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Ultrastructural Effects in Zinnia Leaves of a Chlorosis-Inducing Toxin from Pseudomonas tagetis. Susanna M. Jutte, Department of Plant Pathology and Agricultural Research, U. S. Department of Agriculture, Department of Plant Pathology, University of Wisconsin, Madison, 53706; Richard D. Durbin, Department of Plant Pathology, and Agricultural Research, U.S. Department of Agriculture, Department of Plant Pathology, University of Wisconsin, Madison, 53706. Phytopathology 69:839-842. Accepted for publication 26 February 1979. This article is in the public domain and not copyrightable. It may be freely reprinted with customary crediting of the source. The American Phytopathological Society, 1979. DOI: 10.1094/Phyto-69-839.

A partially purified toxin from Pseudomonas tagetis caused chlorosis in developing zinnia leaves about 3 days after introduction of the toxin into the stem. Ultrastructurally the toxic effect was confined to the chloroplast. Only 1 day after treatment, chloroplast grana and stroma lamellae showed signs of disorganization, usually at the periphery of the plastid. After 2 days, this internal disorganization was severe, lipid globules were more numerous, and starch grains were greatly reduced in number and size. Short fibrils (presumably of DNA) and vesicles were evident. By 4 days, the chloroplast was scarcely recognizable. It was reduced in size and its outline was irregular, with invaginations that sometimes contained other organelles. The stroma lacked contrast because the ribosomes had disappeared and only remnants of the lamellae remained. In the more electronlucent stromal regions, the DNA fibrils had clumped and formed branched structures with fine tentacles. Lipid globules had increased in number and occurred in groups. No starch grains were present. The chloroplast envelope appeared to be intact.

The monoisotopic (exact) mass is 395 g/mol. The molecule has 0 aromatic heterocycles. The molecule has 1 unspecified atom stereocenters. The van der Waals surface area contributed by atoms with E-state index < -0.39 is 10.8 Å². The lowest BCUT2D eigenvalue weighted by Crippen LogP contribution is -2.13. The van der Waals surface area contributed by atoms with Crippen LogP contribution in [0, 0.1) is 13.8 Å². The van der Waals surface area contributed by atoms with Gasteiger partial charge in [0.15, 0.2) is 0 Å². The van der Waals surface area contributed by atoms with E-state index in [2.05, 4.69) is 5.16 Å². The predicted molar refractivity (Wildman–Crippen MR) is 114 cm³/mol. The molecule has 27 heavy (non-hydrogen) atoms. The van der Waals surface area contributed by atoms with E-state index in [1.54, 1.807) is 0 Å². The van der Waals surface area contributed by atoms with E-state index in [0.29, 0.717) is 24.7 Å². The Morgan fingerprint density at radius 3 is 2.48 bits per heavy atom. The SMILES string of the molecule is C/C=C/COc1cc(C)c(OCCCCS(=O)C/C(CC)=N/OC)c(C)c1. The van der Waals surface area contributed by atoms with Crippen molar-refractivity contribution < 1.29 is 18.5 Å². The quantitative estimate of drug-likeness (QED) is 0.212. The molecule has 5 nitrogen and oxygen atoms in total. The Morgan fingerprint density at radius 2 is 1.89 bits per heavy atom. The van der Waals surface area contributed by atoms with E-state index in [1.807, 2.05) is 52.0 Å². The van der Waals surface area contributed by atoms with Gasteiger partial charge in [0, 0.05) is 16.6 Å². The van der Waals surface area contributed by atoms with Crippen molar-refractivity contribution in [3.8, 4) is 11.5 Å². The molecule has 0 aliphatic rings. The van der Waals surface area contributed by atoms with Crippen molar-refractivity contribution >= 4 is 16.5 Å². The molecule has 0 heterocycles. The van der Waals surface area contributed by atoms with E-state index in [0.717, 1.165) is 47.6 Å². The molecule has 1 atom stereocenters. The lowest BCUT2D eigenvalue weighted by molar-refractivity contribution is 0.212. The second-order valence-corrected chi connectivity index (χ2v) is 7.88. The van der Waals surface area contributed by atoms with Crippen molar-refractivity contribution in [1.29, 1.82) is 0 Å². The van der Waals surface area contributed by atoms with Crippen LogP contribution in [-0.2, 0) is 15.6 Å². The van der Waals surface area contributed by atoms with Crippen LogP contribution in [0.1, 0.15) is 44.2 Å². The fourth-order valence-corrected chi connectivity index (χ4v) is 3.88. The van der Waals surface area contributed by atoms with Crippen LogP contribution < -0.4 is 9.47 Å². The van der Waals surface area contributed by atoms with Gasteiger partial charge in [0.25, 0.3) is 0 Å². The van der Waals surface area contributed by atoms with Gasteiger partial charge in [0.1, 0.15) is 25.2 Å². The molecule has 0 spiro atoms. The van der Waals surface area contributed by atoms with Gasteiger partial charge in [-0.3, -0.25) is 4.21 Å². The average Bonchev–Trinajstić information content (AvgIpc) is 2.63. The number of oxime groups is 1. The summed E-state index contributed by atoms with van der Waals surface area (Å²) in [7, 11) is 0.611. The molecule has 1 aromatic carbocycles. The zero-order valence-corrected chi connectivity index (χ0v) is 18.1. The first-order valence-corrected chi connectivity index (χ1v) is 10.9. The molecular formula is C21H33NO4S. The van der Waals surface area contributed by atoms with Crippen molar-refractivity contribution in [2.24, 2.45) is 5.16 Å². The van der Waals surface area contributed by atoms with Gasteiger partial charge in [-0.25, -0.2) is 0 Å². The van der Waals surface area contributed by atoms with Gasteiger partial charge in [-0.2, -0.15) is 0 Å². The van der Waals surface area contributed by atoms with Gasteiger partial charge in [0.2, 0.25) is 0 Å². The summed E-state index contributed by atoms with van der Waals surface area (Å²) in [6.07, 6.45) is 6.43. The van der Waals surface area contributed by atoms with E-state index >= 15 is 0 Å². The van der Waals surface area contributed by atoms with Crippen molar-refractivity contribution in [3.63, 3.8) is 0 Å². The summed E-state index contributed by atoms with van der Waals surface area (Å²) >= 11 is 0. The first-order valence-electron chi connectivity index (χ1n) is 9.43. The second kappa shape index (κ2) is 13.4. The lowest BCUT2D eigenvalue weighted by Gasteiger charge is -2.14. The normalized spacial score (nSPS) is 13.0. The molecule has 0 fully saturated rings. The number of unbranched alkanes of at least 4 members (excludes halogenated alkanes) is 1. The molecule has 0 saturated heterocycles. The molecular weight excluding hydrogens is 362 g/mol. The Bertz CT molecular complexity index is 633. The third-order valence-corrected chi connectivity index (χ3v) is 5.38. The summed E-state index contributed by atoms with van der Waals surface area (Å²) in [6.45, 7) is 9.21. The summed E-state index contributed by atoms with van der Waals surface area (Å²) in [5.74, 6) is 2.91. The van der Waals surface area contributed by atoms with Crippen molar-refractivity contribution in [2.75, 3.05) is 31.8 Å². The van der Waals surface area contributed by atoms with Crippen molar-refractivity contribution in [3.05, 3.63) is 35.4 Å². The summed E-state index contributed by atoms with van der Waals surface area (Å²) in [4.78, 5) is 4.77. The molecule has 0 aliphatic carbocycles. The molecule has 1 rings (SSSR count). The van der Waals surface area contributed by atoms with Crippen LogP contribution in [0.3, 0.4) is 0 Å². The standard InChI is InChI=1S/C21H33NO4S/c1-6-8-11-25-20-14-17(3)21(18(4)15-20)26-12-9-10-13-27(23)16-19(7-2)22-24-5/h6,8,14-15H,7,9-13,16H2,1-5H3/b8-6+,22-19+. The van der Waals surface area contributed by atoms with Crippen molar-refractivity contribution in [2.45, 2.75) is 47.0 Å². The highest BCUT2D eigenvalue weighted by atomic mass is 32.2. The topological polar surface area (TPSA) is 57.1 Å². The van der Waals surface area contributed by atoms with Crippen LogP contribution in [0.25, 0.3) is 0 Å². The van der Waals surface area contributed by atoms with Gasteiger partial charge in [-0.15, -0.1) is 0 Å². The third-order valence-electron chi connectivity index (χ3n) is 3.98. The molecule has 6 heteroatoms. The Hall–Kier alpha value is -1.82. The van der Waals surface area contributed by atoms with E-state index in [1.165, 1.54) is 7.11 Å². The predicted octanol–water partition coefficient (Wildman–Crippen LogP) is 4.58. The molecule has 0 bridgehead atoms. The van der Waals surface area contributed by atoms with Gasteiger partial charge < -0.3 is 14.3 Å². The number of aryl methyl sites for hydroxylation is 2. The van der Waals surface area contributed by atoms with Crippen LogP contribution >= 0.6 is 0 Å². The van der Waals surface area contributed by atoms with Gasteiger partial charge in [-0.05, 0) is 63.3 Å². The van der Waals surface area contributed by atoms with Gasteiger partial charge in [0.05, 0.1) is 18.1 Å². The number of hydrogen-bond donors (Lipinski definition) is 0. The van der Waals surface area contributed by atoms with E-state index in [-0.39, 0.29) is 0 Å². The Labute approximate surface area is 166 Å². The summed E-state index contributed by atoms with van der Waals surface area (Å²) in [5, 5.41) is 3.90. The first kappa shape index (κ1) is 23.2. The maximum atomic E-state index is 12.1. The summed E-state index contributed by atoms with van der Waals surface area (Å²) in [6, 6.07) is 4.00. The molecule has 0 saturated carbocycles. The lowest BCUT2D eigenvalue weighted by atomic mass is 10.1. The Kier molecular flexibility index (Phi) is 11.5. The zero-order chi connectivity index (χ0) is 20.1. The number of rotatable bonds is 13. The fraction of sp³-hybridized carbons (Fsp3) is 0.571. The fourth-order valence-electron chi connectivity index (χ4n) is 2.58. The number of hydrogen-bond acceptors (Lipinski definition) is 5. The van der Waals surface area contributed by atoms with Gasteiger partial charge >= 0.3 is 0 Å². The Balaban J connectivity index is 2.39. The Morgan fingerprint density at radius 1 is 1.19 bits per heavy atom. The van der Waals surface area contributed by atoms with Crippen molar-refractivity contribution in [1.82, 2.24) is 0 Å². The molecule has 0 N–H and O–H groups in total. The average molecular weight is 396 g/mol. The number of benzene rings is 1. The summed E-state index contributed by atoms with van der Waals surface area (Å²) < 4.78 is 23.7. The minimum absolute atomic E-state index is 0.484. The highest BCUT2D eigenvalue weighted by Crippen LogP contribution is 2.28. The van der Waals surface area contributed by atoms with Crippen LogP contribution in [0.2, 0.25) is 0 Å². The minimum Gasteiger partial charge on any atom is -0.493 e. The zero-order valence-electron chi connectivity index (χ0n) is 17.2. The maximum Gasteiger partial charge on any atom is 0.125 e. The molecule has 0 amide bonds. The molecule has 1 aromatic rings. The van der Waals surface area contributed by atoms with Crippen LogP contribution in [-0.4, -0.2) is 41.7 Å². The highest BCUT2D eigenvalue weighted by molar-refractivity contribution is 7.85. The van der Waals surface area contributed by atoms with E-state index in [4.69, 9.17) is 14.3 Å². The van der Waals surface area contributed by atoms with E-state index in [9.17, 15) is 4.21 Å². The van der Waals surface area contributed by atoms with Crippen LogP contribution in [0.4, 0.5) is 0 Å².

Additional keywords: Zinnia elegans.